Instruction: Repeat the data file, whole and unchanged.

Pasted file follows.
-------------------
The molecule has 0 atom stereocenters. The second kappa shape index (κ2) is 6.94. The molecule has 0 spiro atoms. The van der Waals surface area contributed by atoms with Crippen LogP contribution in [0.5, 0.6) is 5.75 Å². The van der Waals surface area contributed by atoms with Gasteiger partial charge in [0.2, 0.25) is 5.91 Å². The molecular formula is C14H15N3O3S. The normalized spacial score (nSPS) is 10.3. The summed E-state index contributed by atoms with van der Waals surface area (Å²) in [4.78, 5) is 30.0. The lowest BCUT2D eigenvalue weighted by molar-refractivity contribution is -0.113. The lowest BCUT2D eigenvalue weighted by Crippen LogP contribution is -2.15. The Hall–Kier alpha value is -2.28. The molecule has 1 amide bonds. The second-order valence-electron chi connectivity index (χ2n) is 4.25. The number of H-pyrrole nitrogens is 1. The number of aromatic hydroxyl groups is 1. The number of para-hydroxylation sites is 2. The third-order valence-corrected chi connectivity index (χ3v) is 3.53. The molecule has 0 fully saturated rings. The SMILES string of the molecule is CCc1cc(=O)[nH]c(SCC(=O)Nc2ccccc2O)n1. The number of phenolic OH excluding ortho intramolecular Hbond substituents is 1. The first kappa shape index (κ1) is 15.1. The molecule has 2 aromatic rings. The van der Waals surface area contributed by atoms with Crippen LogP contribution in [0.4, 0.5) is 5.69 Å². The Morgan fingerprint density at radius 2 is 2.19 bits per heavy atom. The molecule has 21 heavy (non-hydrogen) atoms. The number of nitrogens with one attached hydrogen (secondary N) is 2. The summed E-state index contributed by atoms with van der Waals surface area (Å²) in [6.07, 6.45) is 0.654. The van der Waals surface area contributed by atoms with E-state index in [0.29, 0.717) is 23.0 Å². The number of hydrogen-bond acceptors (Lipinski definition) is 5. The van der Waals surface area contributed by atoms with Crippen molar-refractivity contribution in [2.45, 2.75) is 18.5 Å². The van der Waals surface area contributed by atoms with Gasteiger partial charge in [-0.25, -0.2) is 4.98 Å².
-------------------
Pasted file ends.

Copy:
The molecule has 0 atom stereocenters. The second kappa shape index (κ2) is 6.94. The molecule has 0 spiro atoms. The van der Waals surface area contributed by atoms with Crippen LogP contribution in [0.5, 0.6) is 5.75 Å². The van der Waals surface area contributed by atoms with Gasteiger partial charge in [0.2, 0.25) is 5.91 Å². The molecular formula is C14H15N3O3S. The normalized spacial score (nSPS) is 10.3. The summed E-state index contributed by atoms with van der Waals surface area (Å²) in [4.78, 5) is 30.0. The lowest BCUT2D eigenvalue weighted by molar-refractivity contribution is -0.113. The lowest BCUT2D eigenvalue weighted by Crippen LogP contribution is -2.15. The Hall–Kier alpha value is -2.28. The molecule has 1 amide bonds. The second-order valence-electron chi connectivity index (χ2n) is 4.25. The number of H-pyrrole nitrogens is 1. The number of aromatic hydroxyl groups is 1. The number of para-hydroxylation sites is 2. The third-order valence-corrected chi connectivity index (χ3v) is 3.53. The molecule has 0 fully saturated rings. The SMILES string of the molecule is CCc1cc(=O)[nH]c(SCC(=O)Nc2ccccc2O)n1. The number of phenolic OH excluding ortho intramolecular Hbond substituents is 1. The first kappa shape index (κ1) is 15.1. The molecule has 2 aromatic rings. The van der Waals surface area contributed by atoms with Crippen LogP contribution in [0.4, 0.5) is 5.69 Å². The Morgan fingerprint density at radius 2 is 2.19 bits per heavy atom. The molecule has 21 heavy (non-hydrogen) atoms. The number of nitrogens with one attached hydrogen (secondary N) is 2. The summed E-state index contributed by atoms with van der Waals surface area (Å²) in [6.07, 6.45) is 0.654. The van der Waals surface area contributed by atoms with E-state index in [0.29, 0.717) is 23.0 Å². The number of hydrogen-bond acceptors (Lipinski definition) is 5. The van der Waals surface area contributed by atoms with Crippen molar-refractivity contribution in [2.45, 2.75) is 18.5 Å². The van der Waals surface area contributed by atoms with Gasteiger partial charge in [-0.25, -0.2) is 4.98 Å².